That it has transformative qualities across the board—it transforms the skyline, how towers are perceived, and how such towers are even built. It is a very different-looking tower, yet it is structurally efficient and perfectly suited to fulfill its requirements. It does not look like the typical condominium tower, yet look closely—all the recognizable elements (like deep balconies, amenity and pool decks, parking, and vertical structure) are there. They are, however, configured and expressed in an unexpected way—to create one synthesized design. I enjoy the fact that it bears comparisons to so many other things, but not to a typical residential tower.

One Thousand Museum. Courtesy of One Thousand Museum / Zaha Hadid Architects
One Thousand Museum. Courtesy of One Thousand Museum / Zaha Hadid Architects

Do you remember Zaha saying anything in particular about this building? What was her starting point, her inspiration, her goal?
I remember her being very skeptical—expressing doubts that it would ever get built—especially as it was designed. There is always a risk that architectural projects will stop along the way. Zaha knew how difficult it was to get a project across the line, so she was thrilled to see it coming out of the ground. It is very fortunate that she was with us long enough to see that it was actually being realized. We were not yet past the podium levels, but you could still see the building taking shape. She was delighted and wrote the owner a letter to say how pleased she was to see the project underway.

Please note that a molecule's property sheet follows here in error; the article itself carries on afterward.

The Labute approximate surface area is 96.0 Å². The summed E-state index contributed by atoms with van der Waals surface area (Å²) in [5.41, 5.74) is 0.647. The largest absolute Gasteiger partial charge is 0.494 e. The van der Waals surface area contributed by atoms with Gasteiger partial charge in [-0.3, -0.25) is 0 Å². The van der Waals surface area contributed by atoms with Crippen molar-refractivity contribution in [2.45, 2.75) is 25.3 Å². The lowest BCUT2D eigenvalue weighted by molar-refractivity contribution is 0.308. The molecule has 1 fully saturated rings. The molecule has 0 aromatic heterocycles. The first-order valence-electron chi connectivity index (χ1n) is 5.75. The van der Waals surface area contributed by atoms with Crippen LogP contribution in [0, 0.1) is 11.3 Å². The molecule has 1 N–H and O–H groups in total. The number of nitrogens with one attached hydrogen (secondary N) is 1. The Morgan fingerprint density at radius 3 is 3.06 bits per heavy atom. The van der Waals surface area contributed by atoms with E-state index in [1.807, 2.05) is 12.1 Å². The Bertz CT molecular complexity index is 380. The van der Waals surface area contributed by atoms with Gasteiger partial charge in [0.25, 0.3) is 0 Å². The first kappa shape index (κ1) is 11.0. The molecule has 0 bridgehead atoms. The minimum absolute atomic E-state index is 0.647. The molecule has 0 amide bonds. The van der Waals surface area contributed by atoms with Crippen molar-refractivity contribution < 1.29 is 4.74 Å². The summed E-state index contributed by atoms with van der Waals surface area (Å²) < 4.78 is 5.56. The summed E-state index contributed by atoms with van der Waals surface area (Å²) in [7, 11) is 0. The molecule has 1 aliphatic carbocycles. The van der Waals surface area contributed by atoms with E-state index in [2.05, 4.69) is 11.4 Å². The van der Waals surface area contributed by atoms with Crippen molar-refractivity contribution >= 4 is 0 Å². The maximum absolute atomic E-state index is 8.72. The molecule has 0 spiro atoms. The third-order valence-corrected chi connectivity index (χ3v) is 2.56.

And I know she was inspired by the setting—the bay and ocean frame a diverse and energetic city. 1000 Museum’s dynamic structure allows for large, expansive units with incredible views—where city, architecture, and setting can be enjoyed in one sight.

What about Miami do you love? How does 1000 Museum complement downtown Miami’s burgeoning Park West zone?
Just about everything. It’s a great place to have a project. The energy and positive outlook of the people is enticing, and the mix of cultures with an interest in design—for example the Design District, Wynwood, Art Basel, and of course Museum Park—offers a fantastic experience.

One Thousand Museum. Courtesy of One Thousand Museum / Zaha Hadid Architects